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How to export a Postgresql db into SQL that can be executed into other pgAdmin?

  • Exporting as backup file, doesn't work when there's a difference in version
  • Exporting as SQL file, does not execute when tried to run on a different pgAdmin

I tried exporting a DB with pgAdmin III but when I tried to execute the SQL in other pgAdmin it throws error in the SQL, when I tried to "restore" a Backup file, it says there's a difference in version that it can't do the import/restore.

So is there a "safe" way to export a DB into standard SQL that can be executed plainly in pgAdmin SQL editor, regardless of which version it is?

share|improve this question
    
So I guess you tried something like described in stackoverflow.com/questions/4599696/… ? – Jerska May 28 '13 at 5:50
    
Yes, I've tried using the 'psql' however nothing happens, no error, but the DB is not updated with the tables ,etc. – xybrek May 28 '13 at 5:57
    
So I am thinking of a more generic approach, a SQL backup that can be executed in any version of postgreSQL – xybrek May 28 '13 at 5:57
    
How do you try to run SQL dump in pgAdmin? You copy-paste it into SQL console? what exactly error do you have? do you try to export/import content of some system tables or sth? – Danubian Sailor May 28 '13 at 8:01
1  
"throws an error" should never appear in your question. What error?. What PgAdmin-III version and PostgreSQL version? When you say it "doesn't work" when there's a different version, how *exactly does it not work? – Craig Ringer May 28 '13 at 8:30
up vote 7 down vote accepted

Don't try to use PgAdmin-III for this. Use pg_dump and pg_restore directly if possible.

Use the version of pg_dump from the destination server to dump the origin server. So if you're going from (say) 8.4 to 9.2, you'd use 9.2's pg_dump to create a dump. If you create a -Fc custom format dump (recommended) you can use pg_restore to apply it to the new database server. If you made a regular SQL dump you can apply it with psql.

See the manual on upgrading your PostgreSQL cluster.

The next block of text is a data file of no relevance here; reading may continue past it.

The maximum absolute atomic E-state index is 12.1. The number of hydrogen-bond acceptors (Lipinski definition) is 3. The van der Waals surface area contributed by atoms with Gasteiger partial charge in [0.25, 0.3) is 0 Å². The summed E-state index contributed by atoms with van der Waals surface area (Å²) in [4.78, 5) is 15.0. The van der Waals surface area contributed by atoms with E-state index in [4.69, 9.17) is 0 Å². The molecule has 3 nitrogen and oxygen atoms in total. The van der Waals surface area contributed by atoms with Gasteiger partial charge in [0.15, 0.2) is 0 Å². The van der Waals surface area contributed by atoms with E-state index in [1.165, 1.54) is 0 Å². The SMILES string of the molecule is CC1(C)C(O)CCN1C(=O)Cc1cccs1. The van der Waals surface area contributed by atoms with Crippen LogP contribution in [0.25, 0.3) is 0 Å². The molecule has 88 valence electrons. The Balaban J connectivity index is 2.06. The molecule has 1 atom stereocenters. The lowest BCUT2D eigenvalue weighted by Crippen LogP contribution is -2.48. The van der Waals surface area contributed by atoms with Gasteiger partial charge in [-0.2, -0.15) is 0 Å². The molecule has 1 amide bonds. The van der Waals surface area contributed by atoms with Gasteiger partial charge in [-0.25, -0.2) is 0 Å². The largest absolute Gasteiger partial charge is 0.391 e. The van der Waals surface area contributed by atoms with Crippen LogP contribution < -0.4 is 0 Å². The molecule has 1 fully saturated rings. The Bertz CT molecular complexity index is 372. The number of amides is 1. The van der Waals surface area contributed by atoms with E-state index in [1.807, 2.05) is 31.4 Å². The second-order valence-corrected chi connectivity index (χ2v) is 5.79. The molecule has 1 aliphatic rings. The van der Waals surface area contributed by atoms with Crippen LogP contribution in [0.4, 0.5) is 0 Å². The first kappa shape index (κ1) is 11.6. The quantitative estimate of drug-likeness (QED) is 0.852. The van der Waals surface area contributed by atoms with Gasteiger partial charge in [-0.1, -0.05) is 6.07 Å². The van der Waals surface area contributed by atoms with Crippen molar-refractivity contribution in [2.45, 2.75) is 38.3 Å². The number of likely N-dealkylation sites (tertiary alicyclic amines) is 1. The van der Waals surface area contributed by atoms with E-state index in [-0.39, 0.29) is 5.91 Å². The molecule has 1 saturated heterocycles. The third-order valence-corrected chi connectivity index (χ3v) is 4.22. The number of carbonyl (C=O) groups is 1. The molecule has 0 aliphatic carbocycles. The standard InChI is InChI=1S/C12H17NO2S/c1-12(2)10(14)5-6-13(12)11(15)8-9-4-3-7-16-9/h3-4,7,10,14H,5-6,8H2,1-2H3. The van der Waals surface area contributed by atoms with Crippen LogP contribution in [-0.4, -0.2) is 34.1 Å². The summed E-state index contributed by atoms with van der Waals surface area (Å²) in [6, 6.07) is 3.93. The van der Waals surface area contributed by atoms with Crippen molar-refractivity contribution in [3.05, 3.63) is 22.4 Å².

Now, if you're trying to downgrade, that's a whole separate mess.

You'll have a hard time creating an SQL dump that'll work in any version of PostgreSQL. Say you created a VIEW that uses a WITH query. That won't work when restored to PostgreSQL 8.3 because it didn't support WITH. There are tons of other examples. If you must support old PostgreSQL versions, do your development on the oldest version you still support and then export dumps of it for newer versions to load. You cannot sanely develop on a new version and export for old versions, it won't work well if at all.

More troubling, developing on an old version won't always give you code that works on the new version either. Occasionally new keywords are added where support for new specification features are introduced. Sometimes issues are fixed in ways that affect user code. For example, if you were to develop on the (ancient and unsupported) 8.2, you'd have lots of problems with implicit casts to text on 8.3 and above.

Your best bet is to test on all supported versions. Consider setting up automated testing using something like Jenkins CI. Yes, that's a pain, but it's the price for software that improves over time. If Pg maintained perfect backward and forward compatibility it'd never improve.

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